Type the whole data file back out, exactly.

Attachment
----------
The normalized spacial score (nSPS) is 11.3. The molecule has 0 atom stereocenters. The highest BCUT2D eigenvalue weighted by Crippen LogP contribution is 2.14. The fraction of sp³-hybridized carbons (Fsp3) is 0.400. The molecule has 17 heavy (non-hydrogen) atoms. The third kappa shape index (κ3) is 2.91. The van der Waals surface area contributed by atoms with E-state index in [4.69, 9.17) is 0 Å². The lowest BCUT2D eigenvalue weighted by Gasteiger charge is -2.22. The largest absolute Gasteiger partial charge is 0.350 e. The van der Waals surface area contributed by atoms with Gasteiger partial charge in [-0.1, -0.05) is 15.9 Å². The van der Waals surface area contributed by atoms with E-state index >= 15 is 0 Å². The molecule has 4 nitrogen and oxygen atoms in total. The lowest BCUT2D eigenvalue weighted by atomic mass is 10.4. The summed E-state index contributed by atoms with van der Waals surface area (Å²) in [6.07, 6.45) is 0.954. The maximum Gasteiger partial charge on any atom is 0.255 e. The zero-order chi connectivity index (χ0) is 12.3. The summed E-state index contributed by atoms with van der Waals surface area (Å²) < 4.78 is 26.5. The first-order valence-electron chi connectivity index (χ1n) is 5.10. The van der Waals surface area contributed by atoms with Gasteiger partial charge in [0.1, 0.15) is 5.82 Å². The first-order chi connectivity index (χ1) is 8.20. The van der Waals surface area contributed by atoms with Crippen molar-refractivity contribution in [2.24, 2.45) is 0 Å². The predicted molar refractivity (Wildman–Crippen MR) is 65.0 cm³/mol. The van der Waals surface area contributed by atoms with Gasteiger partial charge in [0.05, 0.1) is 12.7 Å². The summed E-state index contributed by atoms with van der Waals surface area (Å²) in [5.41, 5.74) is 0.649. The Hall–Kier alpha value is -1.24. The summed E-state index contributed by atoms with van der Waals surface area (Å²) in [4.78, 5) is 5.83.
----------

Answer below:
The normalized spacial score (nSPS) is 11.3. The molecule has 0 atom stereocenters. The highest BCUT2D eigenvalue weighted by Crippen LogP contribution is 2.14. The fraction of sp³-hybridized carbons (Fsp3) is 0.400. The molecule has 17 heavy (non-hydrogen) atoms. The third kappa shape index (κ3) is 2.91. The van der Waals surface area contributed by atoms with E-state index in [4.69, 9.17) is 0 Å². The lowest BCUT2D eigenvalue weighted by Gasteiger charge is -2.22. The largest absolute Gasteiger partial charge is 0.350 e. The van der Waals surface area contributed by atoms with Gasteiger partial charge in [-0.1, -0.05) is 15.9 Å². The van der Waals surface area contributed by atoms with E-state index >= 15 is 0 Å². The molecule has 4 nitrogen and oxygen atoms in total. The lowest BCUT2D eigenvalue weighted by atomic mass is 10.4. The summed E-state index contributed by atoms with van der Waals surface area (Å²) in [6.07, 6.45) is 0.954. The maximum Gasteiger partial charge on any atom is 0.255 e. The zero-order chi connectivity index (χ0) is 12.3. The summed E-state index contributed by atoms with van der Waals surface area (Å²) < 4.78 is 26.5. The first-order valence-electron chi connectivity index (χ1n) is 5.10. The van der Waals surface area contributed by atoms with Gasteiger partial charge in [0.1, 0.15) is 5.82 Å². The first-order chi connectivity index (χ1) is 8.20. The van der Waals surface area contributed by atoms with Crippen molar-refractivity contribution in [2.24, 2.45) is 0 Å². The predicted molar refractivity (Wildman–Crippen MR) is 65.0 cm³/mol. The van der Waals surface area contributed by atoms with Gasteiger partial charge in [0.05, 0.1) is 12.7 Å². The summed E-state index contributed by atoms with van der Waals surface area (Å²) in [5.41, 5.74) is 0.649. The Hall–Kier alpha value is -1.24. The summed E-state index contributed by atoms with van der Waals surface area (Å²) in [4.78, 5) is 5.83.